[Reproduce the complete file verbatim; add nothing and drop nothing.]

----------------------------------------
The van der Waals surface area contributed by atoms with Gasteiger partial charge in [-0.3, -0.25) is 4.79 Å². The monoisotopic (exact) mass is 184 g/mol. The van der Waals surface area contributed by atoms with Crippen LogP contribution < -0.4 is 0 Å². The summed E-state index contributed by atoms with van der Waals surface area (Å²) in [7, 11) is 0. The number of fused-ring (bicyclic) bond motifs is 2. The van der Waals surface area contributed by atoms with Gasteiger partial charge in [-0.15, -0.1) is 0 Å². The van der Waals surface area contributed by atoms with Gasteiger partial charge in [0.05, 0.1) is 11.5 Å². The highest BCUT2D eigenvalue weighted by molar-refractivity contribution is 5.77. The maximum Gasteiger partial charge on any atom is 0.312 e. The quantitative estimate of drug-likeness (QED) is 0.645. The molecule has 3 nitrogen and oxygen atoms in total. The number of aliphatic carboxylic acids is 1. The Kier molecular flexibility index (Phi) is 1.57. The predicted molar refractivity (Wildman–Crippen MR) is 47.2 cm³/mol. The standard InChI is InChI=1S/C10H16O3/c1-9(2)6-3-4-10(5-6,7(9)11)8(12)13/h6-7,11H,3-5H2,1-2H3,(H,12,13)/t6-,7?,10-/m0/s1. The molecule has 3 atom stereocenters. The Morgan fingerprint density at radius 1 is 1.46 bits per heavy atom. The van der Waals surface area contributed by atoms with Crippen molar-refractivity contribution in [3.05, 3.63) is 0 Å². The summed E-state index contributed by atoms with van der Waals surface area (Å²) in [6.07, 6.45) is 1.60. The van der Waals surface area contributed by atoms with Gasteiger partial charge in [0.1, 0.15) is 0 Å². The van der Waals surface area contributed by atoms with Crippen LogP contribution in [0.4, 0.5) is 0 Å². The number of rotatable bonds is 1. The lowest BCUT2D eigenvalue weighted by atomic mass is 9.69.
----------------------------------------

The van der Waals surface area contributed by atoms with Gasteiger partial charge in [-0.3, -0.25) is 4.79 Å². The monoisotopic (exact) mass is 184 g/mol. The van der Waals surface area contributed by atoms with Crippen LogP contribution < -0.4 is 0 Å². The summed E-state index contributed by atoms with van der Waals surface area (Å²) in [7, 11) is 0. The number of fused-ring (bicyclic) bond motifs is 2. The van der Waals surface area contributed by atoms with Gasteiger partial charge in [-0.15, -0.1) is 0 Å². The van der Waals surface area contributed by atoms with Gasteiger partial charge in [0.05, 0.1) is 11.5 Å². The highest BCUT2D eigenvalue weighted by molar-refractivity contribution is 5.77. The maximum Gasteiger partial charge on any atom is 0.312 e. The quantitative estimate of drug-likeness (QED) is 0.645. The molecule has 3 nitrogen and oxygen atoms in total. The number of aliphatic carboxylic acids is 1. The Kier molecular flexibility index (Phi) is 1.57. The predicted molar refractivity (Wildman–Crippen MR) is 47.2 cm³/mol. The standard InChI is InChI=1S/C10H16O3/c1-9(2)6-3-4-10(5-6,7(9)11)8(12)13/h6-7,11H,3-5H2,1-2H3,(H,12,13)/t6-,7?,10-/m0/s1. The molecule has 3 atom stereocenters. The Morgan fingerprint density at radius 1 is 1.46 bits per heavy atom. The van der Waals surface area contributed by atoms with Crippen molar-refractivity contribution in [3.05, 3.63) is 0 Å². The summed E-state index contributed by atoms with van der Waals surface area (Å²) in [6.07, 6.45) is 1.60. The van der Waals surface area contributed by atoms with Gasteiger partial charge in [0.1, 0.15) is 0 Å². The van der Waals surface area contributed by atoms with Crippen LogP contribution in [0.4, 0.5) is 0 Å². The number of rotatable bonds is 1. The lowest BCUT2D eigenvalue weighted by atomic mass is 9.69.